As an investor, especially if you are an international investor you should get to understand what a leasehold means in the UK. A leasehold in England is very different to that which you may be accustomed to so some new investors make bad decisions with freeholds and leaseholds.
Firstly, in England, most property is leasehold, with most of the major cities including London, Manchester & Birmingham having over 90% of the property being leasehold.
It’s less a case of preferring a leasehold, but more than in England a leasehold is almost identical to what other countries would call a freehold or a virtual freehold.
In England, if you are buying an apartment or condo it’s almost always a leasehold, the logic being that the UK you can not all own the land that the property sits on, so we split the property up, have a management company and all the owners get a leasehold each.
What’s more, most new buildings have 250-year leases, which you are entitled to extend by an additional 100 years over and over again. This means that unless you let it, there is no reason the lease would ever run out.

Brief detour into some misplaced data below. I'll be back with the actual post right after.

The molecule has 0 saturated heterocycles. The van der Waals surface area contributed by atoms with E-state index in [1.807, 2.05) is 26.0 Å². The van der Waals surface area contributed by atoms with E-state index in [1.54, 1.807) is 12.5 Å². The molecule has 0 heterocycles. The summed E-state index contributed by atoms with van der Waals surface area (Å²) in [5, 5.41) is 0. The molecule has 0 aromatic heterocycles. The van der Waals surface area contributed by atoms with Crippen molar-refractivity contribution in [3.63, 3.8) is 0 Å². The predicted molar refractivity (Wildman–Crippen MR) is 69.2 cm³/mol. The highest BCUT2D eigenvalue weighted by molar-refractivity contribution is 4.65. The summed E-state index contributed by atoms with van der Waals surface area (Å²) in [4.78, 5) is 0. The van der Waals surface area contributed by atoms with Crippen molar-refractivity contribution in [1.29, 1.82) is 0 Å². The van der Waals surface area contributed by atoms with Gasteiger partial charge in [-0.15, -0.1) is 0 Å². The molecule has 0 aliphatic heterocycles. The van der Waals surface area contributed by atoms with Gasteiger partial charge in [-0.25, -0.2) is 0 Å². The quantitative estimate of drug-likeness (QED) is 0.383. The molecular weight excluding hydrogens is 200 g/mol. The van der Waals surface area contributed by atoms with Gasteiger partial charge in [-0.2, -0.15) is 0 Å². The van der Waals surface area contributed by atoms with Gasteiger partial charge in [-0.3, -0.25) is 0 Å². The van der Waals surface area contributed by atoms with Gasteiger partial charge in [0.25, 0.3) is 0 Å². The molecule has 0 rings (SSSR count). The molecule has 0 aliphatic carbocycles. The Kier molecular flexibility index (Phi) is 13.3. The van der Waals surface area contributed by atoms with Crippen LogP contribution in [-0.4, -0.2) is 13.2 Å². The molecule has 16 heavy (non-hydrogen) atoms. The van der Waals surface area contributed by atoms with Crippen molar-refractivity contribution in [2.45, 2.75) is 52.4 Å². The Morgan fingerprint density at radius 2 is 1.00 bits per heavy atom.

In addition to this, this year the UK government is expected to change the rules so that you can extend your lease to 998 years as often as you like.
What this means is that most modern investors have little to no interest in a property being leasehold or freehold, so long as the lease is good and the building will give a great return.
A leasehold in England on new properties is generally 0.1% of a property value, so a £200,000 property would pay £200 per year.
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